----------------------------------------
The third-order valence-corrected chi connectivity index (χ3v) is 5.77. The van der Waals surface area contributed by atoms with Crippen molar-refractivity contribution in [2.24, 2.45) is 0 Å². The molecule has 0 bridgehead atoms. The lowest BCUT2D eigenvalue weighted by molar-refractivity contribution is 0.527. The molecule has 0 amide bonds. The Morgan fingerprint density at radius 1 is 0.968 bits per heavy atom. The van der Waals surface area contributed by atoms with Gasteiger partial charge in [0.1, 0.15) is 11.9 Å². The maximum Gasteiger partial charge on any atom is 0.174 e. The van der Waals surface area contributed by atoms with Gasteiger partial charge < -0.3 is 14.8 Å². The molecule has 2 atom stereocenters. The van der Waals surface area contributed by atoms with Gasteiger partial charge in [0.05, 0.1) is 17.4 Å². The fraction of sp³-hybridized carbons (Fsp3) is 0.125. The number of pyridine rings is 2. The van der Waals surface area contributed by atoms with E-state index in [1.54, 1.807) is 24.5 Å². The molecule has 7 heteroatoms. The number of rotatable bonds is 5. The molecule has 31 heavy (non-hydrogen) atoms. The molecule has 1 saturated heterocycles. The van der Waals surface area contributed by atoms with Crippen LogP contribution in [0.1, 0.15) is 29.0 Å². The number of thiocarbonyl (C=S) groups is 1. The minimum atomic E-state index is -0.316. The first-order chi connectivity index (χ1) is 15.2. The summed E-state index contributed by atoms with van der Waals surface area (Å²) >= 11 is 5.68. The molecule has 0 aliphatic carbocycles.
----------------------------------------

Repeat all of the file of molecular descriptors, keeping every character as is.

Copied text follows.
The third-order valence-corrected chi connectivity index (χ3v) is 5.77. The van der Waals surface area contributed by atoms with Crippen molar-refractivity contribution in [2.24, 2.45) is 0 Å². The molecule has 0 bridgehead atoms. The lowest BCUT2D eigenvalue weighted by molar-refractivity contribution is 0.527. The molecule has 0 amide bonds. The Morgan fingerprint density at radius 1 is 0.968 bits per heavy atom. The van der Waals surface area contributed by atoms with Gasteiger partial charge in [0.1, 0.15) is 11.9 Å². The maximum Gasteiger partial charge on any atom is 0.174 e. The van der Waals surface area contributed by atoms with Gasteiger partial charge < -0.3 is 14.8 Å². The molecule has 2 atom stereocenters. The van der Waals surface area contributed by atoms with Gasteiger partial charge in [0.05, 0.1) is 17.4 Å². The fraction of sp³-hybridized carbons (Fsp3) is 0.125. The number of pyridine rings is 2. The van der Waals surface area contributed by atoms with E-state index in [1.54, 1.807) is 24.5 Å². The molecule has 7 heteroatoms. The number of rotatable bonds is 5. The molecule has 31 heavy (non-hydrogen) atoms. The molecule has 1 saturated heterocycles. The van der Waals surface area contributed by atoms with Crippen LogP contribution in [0.1, 0.15) is 29.0 Å². The number of thiocarbonyl (C=S) groups is 1. The minimum atomic E-state index is -0.316. The first-order chi connectivity index (χ1) is 15.2. The summed E-state index contributed by atoms with van der Waals surface area (Å²) >= 11 is 5.68. The molecule has 0 aliphatic carbocycles.